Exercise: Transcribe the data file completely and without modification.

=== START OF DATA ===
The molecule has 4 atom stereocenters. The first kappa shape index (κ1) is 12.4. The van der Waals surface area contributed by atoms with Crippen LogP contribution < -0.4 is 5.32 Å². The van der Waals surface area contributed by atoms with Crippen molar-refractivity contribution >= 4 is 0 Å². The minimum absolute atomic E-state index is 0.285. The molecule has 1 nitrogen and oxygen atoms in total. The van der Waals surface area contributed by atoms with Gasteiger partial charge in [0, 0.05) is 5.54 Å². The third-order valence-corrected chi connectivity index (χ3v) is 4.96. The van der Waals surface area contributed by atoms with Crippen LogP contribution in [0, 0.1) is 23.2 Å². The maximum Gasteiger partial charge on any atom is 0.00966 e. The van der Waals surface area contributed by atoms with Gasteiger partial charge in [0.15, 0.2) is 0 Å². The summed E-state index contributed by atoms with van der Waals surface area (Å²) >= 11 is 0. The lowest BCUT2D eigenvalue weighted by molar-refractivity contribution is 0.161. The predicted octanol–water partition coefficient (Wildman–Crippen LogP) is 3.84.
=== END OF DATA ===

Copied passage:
The molecule has 4 atom stereocenters. The first kappa shape index (κ1) is 12.4. The van der Waals surface area contributed by atoms with Crippen LogP contribution < -0.4 is 5.32 Å². The van der Waals surface area contributed by atoms with Crippen molar-refractivity contribution >= 4 is 0 Å². The minimum absolute atomic E-state index is 0.285. The molecule has 1 nitrogen and oxygen atoms in total. The van der Waals surface area contributed by atoms with Gasteiger partial charge in [0, 0.05) is 5.54 Å². The third-order valence-corrected chi connectivity index (χ3v) is 4.96. The van der Waals surface area contributed by atoms with Crippen LogP contribution in [0, 0.1) is 23.2 Å². The maximum Gasteiger partial charge on any atom is 0.00966 e. The van der Waals surface area contributed by atoms with Gasteiger partial charge in [0.15, 0.2) is 0 Å². The summed E-state index contributed by atoms with van der Waals surface area (Å²) >= 11 is 0. The lowest BCUT2D eigenvalue weighted by molar-refractivity contribution is 0.161. The predicted octanol–water partition coefficient (Wildman–Crippen LogP) is 3.84.